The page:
1. take over the place, position, or role of (someone or something)
In this issue, we aim to bring together climate and social justice through the lens of displacement. We chose this theme because it represents itself across disciplines including planning, infrastructure, design pedagogy, health, social equity, and environmental law. As landscape architecture practitioners’ unique skills in facilitation and design become increasingly necessary, our knowledge and involvement in fields and frameworks outside our own is equally crucial. When the Fraser Valley floods happened in fall 2021 and a barge ran loose and aground at the place called English Bay, we were confronted with stark visuals of cultural, biotic and abiotic ecosystem changes that gravely affected supply chains, transportation routes and agricultural land. The barge made it apparent that we are in a state of flux regarding how we interact with natural disasters – displacement of First Nations peoples underlies the selfies and signs that take place on unceded lands. As we build new infrastructure, have the health, safety and welfare of all people been considered, or just those who attend public engagement meetings? The waters have subsided and innovative and collaborative visions are needed. Listening to the Lake (p. 10) speaks to possible paths forward. Sea2City initiative (p. 9) and the Black and Indigenous Design Collective (p. 13) are two major initiatives that instill hope: Working alongside First Nations in leadership positions, engaging with people, studying the land and its complex ecologies, future forecasting – generally upheaving from the status quo of how we design, and considering spaces and places as holistic and regional effects – these are the calls to action as we tackle the idea of displacement.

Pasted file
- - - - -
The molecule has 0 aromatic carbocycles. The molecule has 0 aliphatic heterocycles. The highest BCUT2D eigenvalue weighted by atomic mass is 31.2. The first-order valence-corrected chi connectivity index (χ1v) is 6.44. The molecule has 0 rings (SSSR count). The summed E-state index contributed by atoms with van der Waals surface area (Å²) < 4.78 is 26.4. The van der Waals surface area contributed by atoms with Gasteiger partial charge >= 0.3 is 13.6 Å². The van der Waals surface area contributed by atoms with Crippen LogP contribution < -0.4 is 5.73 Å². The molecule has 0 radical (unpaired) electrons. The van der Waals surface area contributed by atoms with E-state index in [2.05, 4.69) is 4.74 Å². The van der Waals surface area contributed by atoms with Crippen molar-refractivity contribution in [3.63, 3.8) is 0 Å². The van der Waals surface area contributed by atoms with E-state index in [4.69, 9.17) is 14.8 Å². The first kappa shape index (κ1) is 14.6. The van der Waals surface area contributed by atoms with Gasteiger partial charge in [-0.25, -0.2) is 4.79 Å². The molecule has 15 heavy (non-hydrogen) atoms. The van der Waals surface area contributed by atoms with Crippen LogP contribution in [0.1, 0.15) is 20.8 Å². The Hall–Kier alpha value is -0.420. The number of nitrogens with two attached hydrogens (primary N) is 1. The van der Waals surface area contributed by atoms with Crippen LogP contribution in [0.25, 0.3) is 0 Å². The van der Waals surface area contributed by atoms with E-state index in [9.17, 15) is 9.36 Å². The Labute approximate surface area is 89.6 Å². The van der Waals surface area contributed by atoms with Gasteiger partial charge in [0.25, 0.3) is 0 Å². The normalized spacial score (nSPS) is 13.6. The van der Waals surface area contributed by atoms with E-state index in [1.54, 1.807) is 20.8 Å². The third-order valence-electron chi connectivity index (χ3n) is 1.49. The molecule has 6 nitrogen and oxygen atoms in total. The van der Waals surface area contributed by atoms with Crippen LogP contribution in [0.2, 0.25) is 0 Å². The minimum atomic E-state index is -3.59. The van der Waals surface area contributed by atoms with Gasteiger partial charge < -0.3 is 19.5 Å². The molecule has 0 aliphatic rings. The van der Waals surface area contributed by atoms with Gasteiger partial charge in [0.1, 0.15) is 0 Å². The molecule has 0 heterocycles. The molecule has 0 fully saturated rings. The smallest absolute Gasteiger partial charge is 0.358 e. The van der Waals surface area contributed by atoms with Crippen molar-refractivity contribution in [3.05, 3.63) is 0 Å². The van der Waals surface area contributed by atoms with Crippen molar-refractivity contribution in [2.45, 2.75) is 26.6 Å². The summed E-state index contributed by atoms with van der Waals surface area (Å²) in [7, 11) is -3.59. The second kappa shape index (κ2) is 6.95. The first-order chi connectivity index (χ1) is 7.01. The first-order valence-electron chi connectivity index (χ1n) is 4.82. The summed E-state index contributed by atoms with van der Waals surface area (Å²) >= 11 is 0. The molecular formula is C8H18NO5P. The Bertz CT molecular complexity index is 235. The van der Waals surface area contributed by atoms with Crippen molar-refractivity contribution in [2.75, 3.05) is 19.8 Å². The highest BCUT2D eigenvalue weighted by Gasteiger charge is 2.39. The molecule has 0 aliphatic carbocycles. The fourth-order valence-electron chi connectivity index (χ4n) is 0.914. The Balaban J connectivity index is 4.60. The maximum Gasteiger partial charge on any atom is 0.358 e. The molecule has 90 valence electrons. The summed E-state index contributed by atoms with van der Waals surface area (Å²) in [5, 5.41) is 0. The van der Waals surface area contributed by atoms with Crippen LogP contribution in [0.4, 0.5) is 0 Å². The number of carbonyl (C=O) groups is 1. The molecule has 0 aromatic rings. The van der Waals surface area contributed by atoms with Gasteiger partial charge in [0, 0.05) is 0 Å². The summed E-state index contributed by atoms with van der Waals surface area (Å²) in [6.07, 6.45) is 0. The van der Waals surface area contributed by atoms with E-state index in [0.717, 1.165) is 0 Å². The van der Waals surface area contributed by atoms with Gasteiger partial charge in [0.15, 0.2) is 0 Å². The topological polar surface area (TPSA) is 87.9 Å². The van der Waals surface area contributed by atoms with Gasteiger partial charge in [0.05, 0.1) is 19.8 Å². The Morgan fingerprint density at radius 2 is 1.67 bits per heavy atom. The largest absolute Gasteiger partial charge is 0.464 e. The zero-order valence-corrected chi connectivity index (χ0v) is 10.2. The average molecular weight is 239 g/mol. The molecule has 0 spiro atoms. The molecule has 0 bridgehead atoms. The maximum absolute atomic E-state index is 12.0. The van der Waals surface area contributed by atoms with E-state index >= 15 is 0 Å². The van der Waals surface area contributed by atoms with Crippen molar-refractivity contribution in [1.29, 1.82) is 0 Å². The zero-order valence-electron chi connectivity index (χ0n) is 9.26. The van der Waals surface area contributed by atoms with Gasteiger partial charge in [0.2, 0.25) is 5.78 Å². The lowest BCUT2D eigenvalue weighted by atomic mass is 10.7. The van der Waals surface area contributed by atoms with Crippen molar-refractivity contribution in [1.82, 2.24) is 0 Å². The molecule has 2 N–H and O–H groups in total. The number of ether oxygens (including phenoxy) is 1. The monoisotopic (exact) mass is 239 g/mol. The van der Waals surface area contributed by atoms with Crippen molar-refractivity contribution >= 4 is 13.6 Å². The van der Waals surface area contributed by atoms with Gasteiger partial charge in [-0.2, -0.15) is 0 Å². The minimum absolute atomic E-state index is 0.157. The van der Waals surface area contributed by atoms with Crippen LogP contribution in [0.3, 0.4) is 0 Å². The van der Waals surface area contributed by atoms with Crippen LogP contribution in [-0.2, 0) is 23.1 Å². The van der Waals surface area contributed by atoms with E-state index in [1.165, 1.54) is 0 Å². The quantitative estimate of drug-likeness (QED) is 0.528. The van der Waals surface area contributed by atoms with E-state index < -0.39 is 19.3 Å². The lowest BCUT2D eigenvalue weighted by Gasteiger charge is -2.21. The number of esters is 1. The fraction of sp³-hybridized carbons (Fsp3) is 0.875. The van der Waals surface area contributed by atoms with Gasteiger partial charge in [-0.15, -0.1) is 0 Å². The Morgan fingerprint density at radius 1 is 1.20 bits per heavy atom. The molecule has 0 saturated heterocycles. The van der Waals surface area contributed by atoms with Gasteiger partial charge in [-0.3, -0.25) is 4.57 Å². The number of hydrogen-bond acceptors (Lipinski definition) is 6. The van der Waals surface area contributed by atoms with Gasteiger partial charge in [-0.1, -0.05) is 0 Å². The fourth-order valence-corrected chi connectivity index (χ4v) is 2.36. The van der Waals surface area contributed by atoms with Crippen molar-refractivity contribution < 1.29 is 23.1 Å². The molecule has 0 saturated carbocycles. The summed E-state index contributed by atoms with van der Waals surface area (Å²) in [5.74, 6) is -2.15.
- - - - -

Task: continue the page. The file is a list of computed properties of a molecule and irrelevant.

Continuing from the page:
Image: Artwork by Jaclyn Simon
The next edition has been scheduled for circulation in Fall 2022. Watch this space for details.